Církev československá (husitská)


In January 1920, the Czechoslovak Church was founded and split off from the Catholic Church. The newly founded Czechoslovak state immediately recognised the church, probably in order to consolidate its own idea of state and nation building. In 1971, the epithet "Hussite" was added to emphasise the approchement with Protestant congregations.

There is no direct institutional link between the Czechoslovak Hussite Church and the historical Hussites. The adjective - Hussite - is a term that characterizes the roots of its theology.

The Czechoslovak Church urgently had to solve three basic problems in the early 1920s: the education of theologians, the material security of religious communities and the visibility of the church on an international scale. One circumstance was decisive for the construction of new churches: the Czechoslovakian church received state funds for building them.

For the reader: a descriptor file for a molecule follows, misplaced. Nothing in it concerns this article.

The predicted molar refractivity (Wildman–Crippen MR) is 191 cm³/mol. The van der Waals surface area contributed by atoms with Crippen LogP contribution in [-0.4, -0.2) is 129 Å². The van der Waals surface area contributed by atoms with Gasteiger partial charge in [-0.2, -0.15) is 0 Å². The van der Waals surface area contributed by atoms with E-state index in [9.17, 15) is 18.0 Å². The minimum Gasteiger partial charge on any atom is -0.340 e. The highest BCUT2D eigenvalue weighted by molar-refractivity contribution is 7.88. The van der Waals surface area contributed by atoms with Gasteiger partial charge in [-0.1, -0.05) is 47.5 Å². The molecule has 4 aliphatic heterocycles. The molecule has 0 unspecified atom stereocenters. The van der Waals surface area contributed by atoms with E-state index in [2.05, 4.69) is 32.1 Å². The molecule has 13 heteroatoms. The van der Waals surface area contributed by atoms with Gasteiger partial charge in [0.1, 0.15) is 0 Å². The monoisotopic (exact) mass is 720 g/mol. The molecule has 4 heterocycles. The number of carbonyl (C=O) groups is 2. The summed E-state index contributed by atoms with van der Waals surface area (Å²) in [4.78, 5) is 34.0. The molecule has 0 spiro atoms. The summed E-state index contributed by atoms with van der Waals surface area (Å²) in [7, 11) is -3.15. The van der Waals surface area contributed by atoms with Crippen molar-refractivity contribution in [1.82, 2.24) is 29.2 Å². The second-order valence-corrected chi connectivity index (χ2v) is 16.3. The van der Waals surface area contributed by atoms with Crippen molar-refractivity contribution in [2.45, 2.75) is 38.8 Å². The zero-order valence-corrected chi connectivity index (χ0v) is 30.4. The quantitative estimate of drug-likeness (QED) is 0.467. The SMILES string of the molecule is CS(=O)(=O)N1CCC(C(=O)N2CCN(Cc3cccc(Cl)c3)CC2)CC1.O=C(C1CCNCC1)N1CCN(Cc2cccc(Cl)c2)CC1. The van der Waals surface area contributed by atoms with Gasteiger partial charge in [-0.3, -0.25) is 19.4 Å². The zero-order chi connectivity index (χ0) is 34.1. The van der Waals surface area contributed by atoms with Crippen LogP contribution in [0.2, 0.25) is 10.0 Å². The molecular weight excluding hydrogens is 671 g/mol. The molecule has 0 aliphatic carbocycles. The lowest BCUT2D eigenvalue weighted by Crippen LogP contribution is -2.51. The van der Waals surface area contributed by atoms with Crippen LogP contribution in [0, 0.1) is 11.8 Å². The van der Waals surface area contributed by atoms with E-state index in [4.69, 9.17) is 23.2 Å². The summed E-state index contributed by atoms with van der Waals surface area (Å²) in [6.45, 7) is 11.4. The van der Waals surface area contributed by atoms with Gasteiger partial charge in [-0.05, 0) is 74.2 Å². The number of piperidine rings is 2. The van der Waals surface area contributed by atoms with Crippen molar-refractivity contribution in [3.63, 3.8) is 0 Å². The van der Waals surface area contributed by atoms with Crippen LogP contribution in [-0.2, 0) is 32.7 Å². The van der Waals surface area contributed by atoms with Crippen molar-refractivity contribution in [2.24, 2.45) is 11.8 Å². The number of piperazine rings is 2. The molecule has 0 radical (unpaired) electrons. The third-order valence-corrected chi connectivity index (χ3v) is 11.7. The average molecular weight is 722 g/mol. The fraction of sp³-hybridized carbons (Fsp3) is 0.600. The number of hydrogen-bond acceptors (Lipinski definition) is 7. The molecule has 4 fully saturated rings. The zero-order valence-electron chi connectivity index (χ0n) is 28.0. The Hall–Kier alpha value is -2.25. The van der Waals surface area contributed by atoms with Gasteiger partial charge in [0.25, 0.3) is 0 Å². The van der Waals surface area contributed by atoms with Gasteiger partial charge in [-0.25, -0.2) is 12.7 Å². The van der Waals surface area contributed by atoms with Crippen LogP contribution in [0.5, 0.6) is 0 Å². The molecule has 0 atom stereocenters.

The Hussite Church, which was to become the most important church in Czechoslovakia, was given an architectural concept of simplicity and plainness from 1925.


Brno, Czechia
Hussite community of the Czechoslovakian Church

Prague (Praha), Czechia
Husův sbor Smíchov (Hussite community)

Hradec Králové, Czechia
Community of Priest Ambrož (Sbor kněze Ambrože)

Turnov, Czechia
Hussite community (Husův sbor) Turnov

Lomnice nad Popelkou, Czechia
Hussite community (Husův sbor) Lomnice nad Popelkou

Tábor, Czechia
Charge of God's Warriors

Prague (Praha), Czechia
Hus Congregational House in Vinohrady (Husův sbor na Vinohradech)